The rest of the Rhine is before us, and the most poetical part ; the sentiment of Roland's Eck, Drachenfels, and the Feindliche Brüder. We steep ourselves in the legends. Elizabeth weeps for the poor Lady Geraldine waiting for her lover's return from the Crusades, and the tragic return with a Greek bride ! Then came the duel between the brothers, "and, while they were fighting with their great swords, in the valley of Bornhofen, behind the castle, the convent bells began to ring, and Lady Geraldine came forth with a train of nuns, all dressed in white, and made the brothers friends, and told them she was the bride of Heaven, and happier in her convent than she would have been in the Liebenstern or Sternenfels." More touching are the sorrows of Roland the Brave and the gentle Hildegard, separated by the cloister walls ; his daily watching for her, as she passed to and fro, until the funeral bell accompanied her body as it passed out for the last time, and his final plunge into the rushing Rhine! All these legends, in this lovely clime, on these happy summer days, have a subtle magic. Even the most prosaic, commonplace — nay, hard-hearted person must grow sentimental on the Rhine. It is the river of sentiment.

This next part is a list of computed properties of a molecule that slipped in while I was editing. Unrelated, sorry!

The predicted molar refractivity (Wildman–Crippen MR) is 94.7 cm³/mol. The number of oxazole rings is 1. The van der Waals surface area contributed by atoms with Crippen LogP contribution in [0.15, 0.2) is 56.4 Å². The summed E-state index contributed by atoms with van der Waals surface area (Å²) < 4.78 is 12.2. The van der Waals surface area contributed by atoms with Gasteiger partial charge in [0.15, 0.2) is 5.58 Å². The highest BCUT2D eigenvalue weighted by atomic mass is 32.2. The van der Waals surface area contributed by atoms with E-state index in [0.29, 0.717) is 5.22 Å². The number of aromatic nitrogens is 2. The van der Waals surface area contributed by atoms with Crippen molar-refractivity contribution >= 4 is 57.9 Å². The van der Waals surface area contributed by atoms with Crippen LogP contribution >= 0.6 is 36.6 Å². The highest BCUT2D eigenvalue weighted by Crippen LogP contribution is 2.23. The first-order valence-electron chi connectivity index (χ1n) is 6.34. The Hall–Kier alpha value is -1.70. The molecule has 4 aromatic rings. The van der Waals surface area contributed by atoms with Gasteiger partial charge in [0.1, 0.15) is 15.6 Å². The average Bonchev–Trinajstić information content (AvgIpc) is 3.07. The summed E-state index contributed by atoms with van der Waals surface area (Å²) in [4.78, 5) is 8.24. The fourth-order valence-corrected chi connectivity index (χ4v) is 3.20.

Beyond is the great Cathedral,— the "epic in stone," at Cologne. The Rhine has much to offer, but here is its greatest experience. The days in the Fatherland are numbered, and, before we leave the land that has become so dear to us, let us steep ourselves in the exaltation and inspiration, the deep religious reverence that fills the heart in this sacred Dom.